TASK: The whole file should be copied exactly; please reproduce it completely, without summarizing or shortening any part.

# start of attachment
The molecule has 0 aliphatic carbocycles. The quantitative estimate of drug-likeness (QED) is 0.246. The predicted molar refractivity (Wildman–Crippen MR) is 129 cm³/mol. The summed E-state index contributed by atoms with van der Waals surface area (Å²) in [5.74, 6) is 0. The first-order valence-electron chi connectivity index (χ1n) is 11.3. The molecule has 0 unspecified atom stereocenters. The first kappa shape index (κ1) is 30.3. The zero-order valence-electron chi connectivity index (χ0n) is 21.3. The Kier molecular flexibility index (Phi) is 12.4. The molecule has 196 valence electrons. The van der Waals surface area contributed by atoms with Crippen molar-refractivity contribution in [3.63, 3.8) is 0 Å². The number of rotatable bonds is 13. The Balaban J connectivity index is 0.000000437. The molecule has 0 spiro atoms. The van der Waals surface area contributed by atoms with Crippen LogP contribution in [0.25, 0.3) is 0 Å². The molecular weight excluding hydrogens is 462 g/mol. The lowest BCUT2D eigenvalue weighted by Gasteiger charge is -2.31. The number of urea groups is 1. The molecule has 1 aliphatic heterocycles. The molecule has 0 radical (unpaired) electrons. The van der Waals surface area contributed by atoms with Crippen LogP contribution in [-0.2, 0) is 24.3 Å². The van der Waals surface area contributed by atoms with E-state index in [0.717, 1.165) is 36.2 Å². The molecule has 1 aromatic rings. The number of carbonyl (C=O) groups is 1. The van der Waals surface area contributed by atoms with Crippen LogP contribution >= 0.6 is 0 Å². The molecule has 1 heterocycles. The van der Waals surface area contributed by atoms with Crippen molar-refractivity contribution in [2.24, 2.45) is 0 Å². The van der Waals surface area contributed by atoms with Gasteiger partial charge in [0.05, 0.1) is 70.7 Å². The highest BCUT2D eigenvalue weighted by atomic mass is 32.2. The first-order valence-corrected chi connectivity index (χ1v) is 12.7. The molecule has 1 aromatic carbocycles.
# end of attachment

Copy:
The molecule has 0 aliphatic carbocycles. The quantitative estimate of drug-likeness (QED) is 0.246. The predicted molar refractivity (Wildman–Crippen MR) is 129 cm³/mol. The summed E-state index contributed by atoms with van der Waals surface area (Å²) in [5.74, 6) is 0. The first-order valence-electron chi connectivity index (χ1n) is 11.3. The molecule has 0 unspecified atom stereocenters. The first kappa shape index (κ1) is 30.3. The zero-order valence-electron chi connectivity index (χ0n) is 21.3. The Kier molecular flexibility index (Phi) is 12.4. The molecule has 196 valence electrons. The van der Waals surface area contributed by atoms with Crippen molar-refractivity contribution in [3.63, 3.8) is 0 Å². The number of rotatable bonds is 13. The Balaban J connectivity index is 0.000000437. The molecule has 0 spiro atoms. The van der Waals surface area contributed by atoms with Crippen LogP contribution in [0.25, 0.3) is 0 Å². The molecular weight excluding hydrogens is 462 g/mol. The lowest BCUT2D eigenvalue weighted by Gasteiger charge is -2.31. The number of urea groups is 1. The molecule has 1 aliphatic heterocycles. The molecule has 0 radical (unpaired) electrons. The van der Waals surface area contributed by atoms with Crippen LogP contribution in [-0.2, 0) is 24.3 Å². The van der Waals surface area contributed by atoms with E-state index in [0.717, 1.165) is 36.2 Å². The molecule has 1 aromatic rings. The number of carbonyl (C=O) groups is 1. The van der Waals surface area contributed by atoms with Crippen LogP contribution >= 0.6 is 0 Å². The molecule has 1 heterocycles. The van der Waals surface area contributed by atoms with Crippen molar-refractivity contribution in [2.24, 2.45) is 0 Å². The van der Waals surface area contributed by atoms with Gasteiger partial charge in [0.05, 0.1) is 70.7 Å². The highest BCUT2D eigenvalue weighted by atomic mass is 32.2. The first-order valence-corrected chi connectivity index (χ1v) is 12.7. The molecule has 1 aromatic carbocycles.